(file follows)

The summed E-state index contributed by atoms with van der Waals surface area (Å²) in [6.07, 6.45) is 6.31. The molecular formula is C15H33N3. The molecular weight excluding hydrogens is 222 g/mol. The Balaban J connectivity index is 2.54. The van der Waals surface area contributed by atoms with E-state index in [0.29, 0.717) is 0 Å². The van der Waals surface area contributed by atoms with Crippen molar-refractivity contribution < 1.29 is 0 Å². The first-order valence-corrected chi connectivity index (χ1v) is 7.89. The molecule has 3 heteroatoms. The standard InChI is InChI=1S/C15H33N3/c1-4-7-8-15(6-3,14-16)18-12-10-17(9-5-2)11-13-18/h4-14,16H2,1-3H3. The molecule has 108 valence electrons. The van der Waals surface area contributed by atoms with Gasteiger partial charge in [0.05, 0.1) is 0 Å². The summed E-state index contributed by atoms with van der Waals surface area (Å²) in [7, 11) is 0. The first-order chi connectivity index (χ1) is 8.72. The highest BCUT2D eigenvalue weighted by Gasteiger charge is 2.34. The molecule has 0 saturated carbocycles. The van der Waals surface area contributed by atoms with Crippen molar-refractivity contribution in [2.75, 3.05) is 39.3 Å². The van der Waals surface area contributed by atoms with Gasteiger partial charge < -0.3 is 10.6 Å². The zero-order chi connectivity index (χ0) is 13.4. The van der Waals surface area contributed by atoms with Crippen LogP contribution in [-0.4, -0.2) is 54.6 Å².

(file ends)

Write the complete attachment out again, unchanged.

The summed E-state index contributed by atoms with van der Waals surface area (Å²) in [6.07, 6.45) is 6.31. The molecular formula is C15H33N3. The molecular weight excluding hydrogens is 222 g/mol. The Balaban J connectivity index is 2.54. The van der Waals surface area contributed by atoms with E-state index in [0.29, 0.717) is 0 Å². The van der Waals surface area contributed by atoms with Crippen molar-refractivity contribution < 1.29 is 0 Å². The first-order valence-corrected chi connectivity index (χ1v) is 7.89. The molecule has 3 heteroatoms. The standard InChI is InChI=1S/C15H33N3/c1-4-7-8-15(6-3,14-16)18-12-10-17(9-5-2)11-13-18/h4-14,16H2,1-3H3. The molecule has 108 valence electrons. The van der Waals surface area contributed by atoms with Gasteiger partial charge in [0.05, 0.1) is 0 Å². The summed E-state index contributed by atoms with van der Waals surface area (Å²) in [7, 11) is 0. The first-order chi connectivity index (χ1) is 8.72. The highest BCUT2D eigenvalue weighted by Gasteiger charge is 2.34. The molecule has 0 saturated carbocycles. The van der Waals surface area contributed by atoms with Crippen molar-refractivity contribution in [2.75, 3.05) is 39.3 Å². The van der Waals surface area contributed by atoms with Gasteiger partial charge < -0.3 is 10.6 Å². The zero-order chi connectivity index (χ0) is 13.4. The van der Waals surface area contributed by atoms with Crippen LogP contribution in [-0.4, -0.2) is 54.6 Å².